The state of pregnancy results in some fairly significant physiological changes in the mother. Some of these are driven by the hormonal changes, led by the placenta, whereas some are related to the increasing mass of the uterus and foetus. Many can be considered appropriate adaptive responses to the demand for supporting a rapidly developing foetus, and the process of delivery. However, some may lead to adverse effects when viewed in the context of modern medical therapy, and they are important to know about.
This is a systems based review of the changes.
These changes occur from the start of pregnancy to meet the demands of supply blood to the foetus, producing a hyperdynamic circulation. In summary:
Cardiac output increases by 30-50%
Stroke volume increase by 20-50% as the main cause of this
Heart rate increases by around 20%
Systemic vascular resistance decreases
There is an increase in total plasma volume of about 40-50% - approximately 2000ml
Red blood cell numbers only increase by around 20%, resulting in a dilutional anaemia.
Aortocaval compression can result in significant reductions in cardiac output when the patient is lying supine.
Cardiac output increases to provide the additional blood the foetus needs. This begins in the first trimester, continuing to result in an increase of about 30-50%. The initial change to trigger this is a reduction in systemic vascular resistance. This occurs at around 8 weeks gestation. To maintain an adequate systemic blood pressure, cardiac output is increased. This is initially primarily through an increase in stroke volume, and this remains the primary contributor throughout pregnancy, with an increase of 20-50% from baseline values. This increased stroke volume comes from both an increased end-diastolic volume (EDV) and an increase in myocardial muscle mass. The increased EDV is linked to the ongoing increase in total plasma volume that occurs. This is brought about by the renin-angiotensin system, leading to an overall increase in plasma volume of around 40-50% - a total blood volume of around 2000ml. Of note, the increase in red blood cell (RBC) numbers only increases by around 20% in this timeframe, and thus results in the dilutional anemia of pregnancy. Alongside this increase in stroke volume there is also an increase in heart rate which contributes to an increased cardiac output, an increase of about 20%.
Significant cardiovascular changes occur in late pregnancy related to the mass of the uterus. This causes compression of the inferior vena cava (IVC) reducing venous return and thus cardiac output (although there is some compression of the descending aorta as well). This can occur from 20 weeks gestation, primarily when the mother is in the supine position. The impact on cardiac output can be a reduction by as much as 25-30%. As such, a degree of left lateral tilt or lateral uterine displacement is needed in mothers who are lying supine to reduce this impact on cardiac output.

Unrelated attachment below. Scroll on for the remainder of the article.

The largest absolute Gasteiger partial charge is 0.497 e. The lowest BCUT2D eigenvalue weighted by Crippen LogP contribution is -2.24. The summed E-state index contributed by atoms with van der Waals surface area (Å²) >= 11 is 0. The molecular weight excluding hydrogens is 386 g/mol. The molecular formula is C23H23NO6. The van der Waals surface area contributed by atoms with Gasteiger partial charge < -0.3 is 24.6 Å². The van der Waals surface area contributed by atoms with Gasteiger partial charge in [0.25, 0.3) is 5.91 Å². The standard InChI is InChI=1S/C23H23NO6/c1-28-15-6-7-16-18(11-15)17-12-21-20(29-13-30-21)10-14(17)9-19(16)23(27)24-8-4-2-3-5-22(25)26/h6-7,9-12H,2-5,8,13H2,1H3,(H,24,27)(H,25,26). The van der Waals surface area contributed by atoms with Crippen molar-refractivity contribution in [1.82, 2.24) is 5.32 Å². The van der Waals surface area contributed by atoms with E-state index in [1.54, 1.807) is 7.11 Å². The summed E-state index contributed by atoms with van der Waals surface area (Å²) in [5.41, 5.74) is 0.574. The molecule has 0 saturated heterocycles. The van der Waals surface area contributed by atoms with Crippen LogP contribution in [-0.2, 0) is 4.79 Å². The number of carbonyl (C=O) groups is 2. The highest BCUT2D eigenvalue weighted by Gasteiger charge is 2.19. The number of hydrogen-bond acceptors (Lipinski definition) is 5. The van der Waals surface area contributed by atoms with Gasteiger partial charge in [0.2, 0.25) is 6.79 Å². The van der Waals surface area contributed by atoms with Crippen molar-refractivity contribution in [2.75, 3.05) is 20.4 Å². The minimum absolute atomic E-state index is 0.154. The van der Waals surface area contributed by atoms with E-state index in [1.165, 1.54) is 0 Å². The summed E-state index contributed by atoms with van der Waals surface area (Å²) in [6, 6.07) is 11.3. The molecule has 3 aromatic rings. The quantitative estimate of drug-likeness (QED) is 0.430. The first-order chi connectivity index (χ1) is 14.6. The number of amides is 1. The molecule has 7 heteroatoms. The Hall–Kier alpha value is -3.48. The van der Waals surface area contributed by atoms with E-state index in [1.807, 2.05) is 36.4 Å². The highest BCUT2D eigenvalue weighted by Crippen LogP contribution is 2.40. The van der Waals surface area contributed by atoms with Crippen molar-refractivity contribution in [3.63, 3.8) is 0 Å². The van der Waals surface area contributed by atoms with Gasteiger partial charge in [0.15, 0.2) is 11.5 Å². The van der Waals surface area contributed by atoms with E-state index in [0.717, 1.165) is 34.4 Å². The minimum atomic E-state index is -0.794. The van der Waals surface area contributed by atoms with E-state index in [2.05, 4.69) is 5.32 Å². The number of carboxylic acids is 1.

These changes can result in changes to the clinical findings and investigations of patients. On heart auscultation there can be splitting of the first heart sound, an S3 sound, and a soft ejection systolic (flow) murmur. The heart is displaced superiorly and laterally, with subsequent changes visible on a CXR. There will also be changes to the ECg from this, with a left change in axis of 15-20 degrees. There can also be T wave inversion in the lateral leads and lead III, mimicking hypertrophic changes. Despite the changes in volumes, the central venous pressure isn’t changes. Peripheral vasodilation will generally produce nicely dilated veins, facilitating cannulation.
Labour and delivery are also associated with cardiovascular changes. The pain and sympathetic stimulation of labour increase cardiac activity. There is also a process of autotransfusion with delivery (although also a clear risk of some blood loss). Both of these factors can put stress on a cardiovascular system which is susceptible e.g. mothers with significant cardiovascular disease. Of note, contractions result in an autotransfusion of approximately 500ml, as blood is expelled from the uterus. This is relevant as it can result in increased size of the epidural veins, increasing the chance of a vessel puncture if the procedure is continued during contractions.
It is important to remember about the uteroplacental circulation. This receives about 20% of the maternal cardiac output. It has no autoregulatory properties and so is susceptible to changes in the mother’s circulation e.g. from vasoactive drugs.
A gradual return to normal values occurs in the 6 to 9 weeks postpartum.
Hypercoagulable state - brought about by generally increased clotting factor levels
Stable platelet levels, with slight drop towards the end
Pregnancy leads to a hypercoagulable state. Evolutionarily this is to reduce the bleeding that occurs at the time of delivery, and placental separation. However, this leads to a 10 fold increase in venous thromboembolic disease during pregnancy.
The changes are an increase in the number of nearly all clotting factors. Only factors XI and XIII don’t increase. There is an especially notable increase in levels of fibrinogen and factor VII. There is also a decrease in the activity of antithrombotic factors, and of fibrinolysis.
Platelet levels are generally fairly stable through most of pregnancy. There is an increased degree of production, but this is offset by the haemodilutional effects of increased plasma volume, and increased destruction. This consumptive element is generally more notable in the later stages of pregnancy, and so a drop in platelet levels in the third trimester is common. There is usually no significant functional impact of this. However, there is some discussion about the levels at which neuraxial blockade can safely be performed at, with 75,000x10^9/L commonly being used as a cut off.